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The Post Traumatic Stress Disorder Relationship: How to Support Your Partner and Keep Your Relationship Healthy Paperback – August 18, 2009
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As a text though, I found the treatment overly simplistic. The language, tone, and expected knowledge base of the reader was extremely remedial. Between taking psychology in college and reading other books on par with Dr Goleman's, I found myself skimming and skipping sections quite often. Considering that the author has done a lot of work with war veterans; oh yeah, the whole war thing comes up ad nauseam, I couldn't help but imagine Dr England has dealt with one particular type of audience all too often. This may sound bad, I know. But, the image I couldn't remove from my mind when reading this is the author counseling military spouse after military spouse, possibly from a rural section of the Southern US, who at the age of 18 or 19, after barely finishing high school, married a 19 year old boy who then gets shipped off to Iraq or Afghanistan. The DoD has no way to handle things like soldier's Acute Stress Reaction(ASR), it then cascades into PTSD, so these poor kids come back a wreck having seen horrible things done to their comrades in battle as well as horrible things fellow soldiers did to Iraqis or Afghans. Perhaps they were even ordered to commit atrocities first-hand. (I couldn't watch some of the stuff that went on in Cuba or Abu Ghraib without having a nervous break-down. If you don't think this is going on right now [because we're the good guys], you live in a dream world where PTSD doesn't exist anyway. So, go read Kubla Khan or something.) It's not my intention to disparage any portion of the population directly. Statistically speaking though, a significant portion of military personnel hail from the Southern States. Furthermore, it's in these rural areas that people marry at younger ages than in other regions. People who marry younger tend to be less educated than those who marry when they are older, both as a function of time and opportunity. It's these three areas intersecting that create a subset of the population who when presented with a loved one suffering from PTSD would be least equipped to handle it. Should this be the case, Dr England should be commended for focusing her help on those who need it the most.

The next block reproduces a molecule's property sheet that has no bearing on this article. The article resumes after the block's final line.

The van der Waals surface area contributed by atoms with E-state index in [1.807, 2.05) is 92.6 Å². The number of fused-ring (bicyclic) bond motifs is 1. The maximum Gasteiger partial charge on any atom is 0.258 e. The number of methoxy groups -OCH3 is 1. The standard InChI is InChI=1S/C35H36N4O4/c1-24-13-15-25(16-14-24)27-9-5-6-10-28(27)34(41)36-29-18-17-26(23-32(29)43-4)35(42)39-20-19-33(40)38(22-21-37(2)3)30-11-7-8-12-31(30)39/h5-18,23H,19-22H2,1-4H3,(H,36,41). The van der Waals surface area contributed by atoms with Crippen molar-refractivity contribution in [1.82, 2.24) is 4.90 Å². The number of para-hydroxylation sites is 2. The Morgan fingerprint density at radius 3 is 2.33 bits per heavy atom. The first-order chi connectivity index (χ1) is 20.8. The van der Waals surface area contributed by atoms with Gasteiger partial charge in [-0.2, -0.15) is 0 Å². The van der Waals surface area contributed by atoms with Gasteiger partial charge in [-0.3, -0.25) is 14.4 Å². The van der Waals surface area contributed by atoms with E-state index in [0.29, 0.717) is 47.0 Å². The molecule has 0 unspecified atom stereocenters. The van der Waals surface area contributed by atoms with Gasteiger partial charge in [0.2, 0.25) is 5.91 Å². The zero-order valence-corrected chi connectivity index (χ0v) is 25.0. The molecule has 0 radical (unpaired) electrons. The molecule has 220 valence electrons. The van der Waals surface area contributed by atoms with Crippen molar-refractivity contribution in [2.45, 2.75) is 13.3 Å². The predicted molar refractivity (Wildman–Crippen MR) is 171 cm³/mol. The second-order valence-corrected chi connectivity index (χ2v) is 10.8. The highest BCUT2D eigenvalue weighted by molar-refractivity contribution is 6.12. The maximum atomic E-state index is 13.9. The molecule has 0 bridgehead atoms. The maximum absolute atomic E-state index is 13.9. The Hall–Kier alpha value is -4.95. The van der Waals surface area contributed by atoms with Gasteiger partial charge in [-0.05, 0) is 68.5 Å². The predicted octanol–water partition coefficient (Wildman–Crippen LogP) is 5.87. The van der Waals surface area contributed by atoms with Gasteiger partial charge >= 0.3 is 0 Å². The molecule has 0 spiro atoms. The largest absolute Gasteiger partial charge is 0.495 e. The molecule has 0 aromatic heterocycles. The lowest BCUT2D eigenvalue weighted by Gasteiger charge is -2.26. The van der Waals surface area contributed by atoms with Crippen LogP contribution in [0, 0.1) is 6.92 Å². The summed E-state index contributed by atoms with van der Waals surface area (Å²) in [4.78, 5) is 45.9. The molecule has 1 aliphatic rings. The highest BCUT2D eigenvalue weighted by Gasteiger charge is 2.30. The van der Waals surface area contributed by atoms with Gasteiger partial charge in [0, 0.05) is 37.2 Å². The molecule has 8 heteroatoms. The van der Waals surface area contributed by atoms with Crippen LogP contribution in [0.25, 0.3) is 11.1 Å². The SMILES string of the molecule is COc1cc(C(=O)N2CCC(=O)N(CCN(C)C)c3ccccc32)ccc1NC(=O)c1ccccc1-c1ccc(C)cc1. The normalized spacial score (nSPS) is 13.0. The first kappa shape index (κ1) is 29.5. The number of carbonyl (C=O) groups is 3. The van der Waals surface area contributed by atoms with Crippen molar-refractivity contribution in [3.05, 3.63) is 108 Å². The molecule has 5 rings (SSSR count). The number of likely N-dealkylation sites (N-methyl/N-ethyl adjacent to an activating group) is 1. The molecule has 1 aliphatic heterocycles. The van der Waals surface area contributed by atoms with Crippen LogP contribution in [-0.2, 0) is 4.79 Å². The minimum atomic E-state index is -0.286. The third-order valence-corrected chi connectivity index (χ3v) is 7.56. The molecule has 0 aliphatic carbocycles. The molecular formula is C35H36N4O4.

Now, if you are wondering what kind of weirdo read this book and then composed the above paragraph, you'd understand better once you read the book. Fact is, lots of Americans suffer PTSD without ever having been in the military much less war. This book, however, mentions war, veterans, or some other similar reference almost every page. It's as if it were written targeted to the audience mentioned above, and then the publisher turned around and widened the audience for profitability's sake.
Those are my biggest issues with this one. I could go on about all kinds of other mechanical or style points, like how the author kind of mixes the audience and pronouns. Admittedly, between trying to address both sexes fairly, current Political Correctness that goes too far, and English grammatical limitations, pronouns can be a huge problem. However, when the PTSD sufferer being described is female and then we want to address the husband's situation, going right into a generic 'she' isn't just confusing it comes across as sloppy. I tend to fault the editorial staff on this sort of thing. Never be afraid to use the pronoun 'she' generically, it doesn't automatically make you a male chauvinist. They would still let you vote for a woman, should one run for President. I also have to disagree slightly with her value judgment of benzodiazepines, but that's a lot more complex than relevant here. In the end, the minor points don't detract from the value of the book.